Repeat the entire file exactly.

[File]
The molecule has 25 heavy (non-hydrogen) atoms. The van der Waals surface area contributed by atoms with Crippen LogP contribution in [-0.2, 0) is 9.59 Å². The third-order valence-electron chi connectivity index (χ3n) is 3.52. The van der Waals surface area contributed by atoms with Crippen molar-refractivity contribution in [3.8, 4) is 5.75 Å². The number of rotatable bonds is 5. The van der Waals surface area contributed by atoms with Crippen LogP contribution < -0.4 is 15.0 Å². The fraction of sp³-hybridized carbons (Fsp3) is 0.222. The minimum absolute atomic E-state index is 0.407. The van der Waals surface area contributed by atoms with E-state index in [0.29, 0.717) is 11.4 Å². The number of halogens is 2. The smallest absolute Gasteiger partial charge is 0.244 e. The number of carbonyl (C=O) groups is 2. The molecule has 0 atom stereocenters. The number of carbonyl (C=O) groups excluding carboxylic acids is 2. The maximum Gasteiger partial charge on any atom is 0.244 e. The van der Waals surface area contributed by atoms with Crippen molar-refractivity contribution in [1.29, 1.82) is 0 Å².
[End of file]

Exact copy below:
The molecule has 25 heavy (non-hydrogen) atoms. The van der Waals surface area contributed by atoms with Crippen LogP contribution in [-0.2, 0) is 9.59 Å². The third-order valence-electron chi connectivity index (χ3n) is 3.52. The van der Waals surface area contributed by atoms with Crippen molar-refractivity contribution in [3.8, 4) is 5.75 Å². The number of rotatable bonds is 5. The van der Waals surface area contributed by atoms with Crippen LogP contribution < -0.4 is 15.0 Å². The fraction of sp³-hybridized carbons (Fsp3) is 0.222. The minimum absolute atomic E-state index is 0.407. The van der Waals surface area contributed by atoms with E-state index in [0.29, 0.717) is 11.4 Å². The number of halogens is 2. The smallest absolute Gasteiger partial charge is 0.244 e. The number of carbonyl (C=O) groups is 2. The molecule has 0 atom stereocenters. The number of carbonyl (C=O) groups excluding carboxylic acids is 2. The maximum Gasteiger partial charge on any atom is 0.244 e. The van der Waals surface area contributed by atoms with Crippen molar-refractivity contribution in [1.29, 1.82) is 0 Å².